Stock market ends the year with a whimper: Robert Chote looks back on a bullish twelve months and finds that dealers and private investors expect further gains from 1994

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The Independent Online
THE STOCK market ended 1993 in half-hearted mood as the FT-SE index of 100 leading London shares fell for a second successive day. But the index ended the year 20 per cent higher than it started.

A weak performance on the futures market pulled the index down by 10.4 points during the half day's trading, leaving it 44 points shy of Wednesday's record close at 3,418.4. But most dealers expect 1994 to bring further substantial gains, lifting the index by at least 300 points.

Shares in property, electricity, construction and building materials have all done well over the past 12 months, while food retailers, brewers and distillers and health and household sector companies brought up the rear. The FT-SE 250 index of 250 middle-ranking company shares rose slightly yesterday, mirroring its outperformance of the blue chips through the year.

Private investors expect 1994 to be another good year, according to a survey by ShareLink, the financial services retailer. Nearly 80 per cent of the 500 investors polled expect the FT-SE 100 to rise next year.

ShareLink reported 'moderate to strong' buying during the first half of the year, but sellers were just in the ascendancy in June and then were level-pegging with buyers for much of the rest of the year. Supermarkets were the most popular.

The rise in share prices during 1993 has gone hand-in-hand with rising gilt prices, as growing optimism about low inflation and diminishing fears about the Government's ability to fund its borrowing pushed yields on government debt to their lowest levels in a generation. The yield on 10-year bonds has fallen from almost 9 per cent at the beginning of the year to less than 6.5 per cent.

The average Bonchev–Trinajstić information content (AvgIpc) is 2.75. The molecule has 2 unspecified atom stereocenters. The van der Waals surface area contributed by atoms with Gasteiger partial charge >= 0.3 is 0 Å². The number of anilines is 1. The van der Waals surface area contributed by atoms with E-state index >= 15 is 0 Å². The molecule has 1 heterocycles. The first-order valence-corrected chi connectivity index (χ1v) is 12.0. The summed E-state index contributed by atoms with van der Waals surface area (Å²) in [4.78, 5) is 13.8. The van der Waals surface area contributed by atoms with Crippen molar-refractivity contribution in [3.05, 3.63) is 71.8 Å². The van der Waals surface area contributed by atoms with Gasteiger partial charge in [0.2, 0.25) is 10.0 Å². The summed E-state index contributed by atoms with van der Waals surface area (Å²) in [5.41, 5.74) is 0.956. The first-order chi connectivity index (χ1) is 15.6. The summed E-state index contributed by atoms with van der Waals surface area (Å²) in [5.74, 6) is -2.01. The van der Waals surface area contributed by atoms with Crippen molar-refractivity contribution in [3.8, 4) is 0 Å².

Short-dated gilts and equities have also been boosted in the closing weeks of the year by the belief that Kenneth Clarke will cut interest rates again. Economists believe the half-point cut in rates in the week before the Budget will not be enough to offset tax increases.

Hopes of rate cuts have done the pound little harm. Sterling closed at 81.8 per cent of its 1985 value, only a little below its high point for the year of 82.2 per cent reached, in mid-January (and equalled for a few minutes earlier this week). After this high the pound fell dramatically in the following month, after John Major was panicked into an interest rate cut by a bad set of unemployment figures. But sterling then recovered rapidly through the spring, after which it fluctuated between 79 and 82 per cent for the rest of the year.

Bloomberg's IHT World Stock Index of 231 stocks from 20 countries rose about 21 per cent during the year. Shares from Hong Kong, Finland and Singapore did best, with the US, Canada and Japan lagging behind.

Market report, page 18

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